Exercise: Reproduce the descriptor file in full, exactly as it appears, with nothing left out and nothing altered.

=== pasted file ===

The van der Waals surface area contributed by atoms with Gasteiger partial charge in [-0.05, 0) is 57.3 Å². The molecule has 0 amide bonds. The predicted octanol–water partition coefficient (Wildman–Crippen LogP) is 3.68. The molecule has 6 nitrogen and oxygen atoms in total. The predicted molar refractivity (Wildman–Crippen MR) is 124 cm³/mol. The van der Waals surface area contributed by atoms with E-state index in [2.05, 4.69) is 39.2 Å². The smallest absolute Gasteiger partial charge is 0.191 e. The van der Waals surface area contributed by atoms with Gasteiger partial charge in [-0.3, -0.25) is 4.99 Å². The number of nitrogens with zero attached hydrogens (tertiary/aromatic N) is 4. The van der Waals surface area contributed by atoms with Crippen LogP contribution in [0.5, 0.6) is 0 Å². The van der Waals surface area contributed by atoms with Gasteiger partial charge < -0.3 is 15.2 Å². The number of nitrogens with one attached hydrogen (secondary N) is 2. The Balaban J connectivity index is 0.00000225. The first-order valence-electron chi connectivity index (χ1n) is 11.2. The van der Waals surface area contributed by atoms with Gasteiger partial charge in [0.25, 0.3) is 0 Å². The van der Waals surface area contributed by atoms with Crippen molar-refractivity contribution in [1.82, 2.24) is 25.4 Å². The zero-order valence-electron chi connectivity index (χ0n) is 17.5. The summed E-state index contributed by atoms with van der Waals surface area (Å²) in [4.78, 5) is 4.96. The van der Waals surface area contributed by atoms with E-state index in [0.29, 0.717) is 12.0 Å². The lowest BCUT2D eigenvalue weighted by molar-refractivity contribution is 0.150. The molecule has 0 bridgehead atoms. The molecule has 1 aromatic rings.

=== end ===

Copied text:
The van der Waals surface area contributed by atoms with Gasteiger partial charge in [-0.05, 0) is 57.3 Å². The molecule has 0 amide bonds. The predicted octanol–water partition coefficient (Wildman–Crippen LogP) is 3.68. The molecule has 6 nitrogen and oxygen atoms in total. The predicted molar refractivity (Wildman–Crippen MR) is 124 cm³/mol. The van der Waals surface area contributed by atoms with E-state index in [2.05, 4.69) is 39.2 Å². The smallest absolute Gasteiger partial charge is 0.191 e. The van der Waals surface area contributed by atoms with Gasteiger partial charge in [-0.3, -0.25) is 4.99 Å². The number of nitrogens with zero attached hydrogens (tertiary/aromatic N) is 4. The van der Waals surface area contributed by atoms with Crippen LogP contribution in [0.5, 0.6) is 0 Å². The van der Waals surface area contributed by atoms with Gasteiger partial charge < -0.3 is 15.2 Å². The number of nitrogens with one attached hydrogen (secondary N) is 2. The Balaban J connectivity index is 0.00000225. The first-order valence-electron chi connectivity index (χ1n) is 11.2. The van der Waals surface area contributed by atoms with Gasteiger partial charge in [0.25, 0.3) is 0 Å². The van der Waals surface area contributed by atoms with Crippen molar-refractivity contribution in [1.82, 2.24) is 25.4 Å². The zero-order valence-electron chi connectivity index (χ0n) is 17.5. The summed E-state index contributed by atoms with van der Waals surface area (Å²) in [4.78, 5) is 4.96. The van der Waals surface area contributed by atoms with E-state index in [0.29, 0.717) is 12.0 Å². The lowest BCUT2D eigenvalue weighted by molar-refractivity contribution is 0.150. The molecule has 0 bridgehead atoms. The molecule has 1 aromatic rings.